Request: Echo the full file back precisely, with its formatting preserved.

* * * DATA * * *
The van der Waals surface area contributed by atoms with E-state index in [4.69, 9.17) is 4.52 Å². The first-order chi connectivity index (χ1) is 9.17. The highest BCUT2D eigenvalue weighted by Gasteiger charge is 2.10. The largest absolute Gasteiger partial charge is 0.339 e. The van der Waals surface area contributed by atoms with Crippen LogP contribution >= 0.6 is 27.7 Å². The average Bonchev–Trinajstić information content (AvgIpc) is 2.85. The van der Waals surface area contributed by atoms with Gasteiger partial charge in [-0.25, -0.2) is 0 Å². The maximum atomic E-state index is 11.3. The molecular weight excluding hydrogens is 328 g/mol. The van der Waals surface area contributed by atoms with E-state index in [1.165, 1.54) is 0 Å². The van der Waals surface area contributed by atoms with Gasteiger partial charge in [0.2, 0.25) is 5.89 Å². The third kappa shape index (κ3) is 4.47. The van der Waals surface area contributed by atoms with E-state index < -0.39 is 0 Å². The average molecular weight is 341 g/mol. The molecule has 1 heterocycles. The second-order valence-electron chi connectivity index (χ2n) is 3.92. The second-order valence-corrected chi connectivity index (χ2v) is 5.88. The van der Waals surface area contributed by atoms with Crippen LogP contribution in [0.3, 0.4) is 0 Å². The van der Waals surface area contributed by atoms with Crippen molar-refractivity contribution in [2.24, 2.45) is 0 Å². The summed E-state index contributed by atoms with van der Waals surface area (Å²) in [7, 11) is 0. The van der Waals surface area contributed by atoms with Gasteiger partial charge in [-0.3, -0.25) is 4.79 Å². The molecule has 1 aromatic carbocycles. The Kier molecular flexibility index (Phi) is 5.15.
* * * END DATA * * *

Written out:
The van der Waals surface area contributed by atoms with E-state index in [4.69, 9.17) is 4.52 Å². The first-order chi connectivity index (χ1) is 9.17. The highest BCUT2D eigenvalue weighted by Gasteiger charge is 2.10. The largest absolute Gasteiger partial charge is 0.339 e. The van der Waals surface area contributed by atoms with Crippen LogP contribution >= 0.6 is 27.7 Å². The average Bonchev–Trinajstić information content (AvgIpc) is 2.85. The van der Waals surface area contributed by atoms with Gasteiger partial charge in [-0.25, -0.2) is 0 Å². The maximum atomic E-state index is 11.3. The molecular weight excluding hydrogens is 328 g/mol. The van der Waals surface area contributed by atoms with E-state index in [1.165, 1.54) is 0 Å². The van der Waals surface area contributed by atoms with Gasteiger partial charge in [0.2, 0.25) is 5.89 Å². The third kappa shape index (κ3) is 4.47. The van der Waals surface area contributed by atoms with E-state index < -0.39 is 0 Å². The average molecular weight is 341 g/mol. The molecule has 1 heterocycles. The second-order valence-electron chi connectivity index (χ2n) is 3.92. The second-order valence-corrected chi connectivity index (χ2v) is 5.88. The van der Waals surface area contributed by atoms with Crippen LogP contribution in [0.3, 0.4) is 0 Å². The van der Waals surface area contributed by atoms with Crippen molar-refractivity contribution in [2.24, 2.45) is 0 Å². The summed E-state index contributed by atoms with van der Waals surface area (Å²) in [7, 11) is 0. The van der Waals surface area contributed by atoms with Gasteiger partial charge in [-0.3, -0.25) is 4.79 Å². The molecule has 1 aromatic carbocycles. The Kier molecular flexibility index (Phi) is 5.15.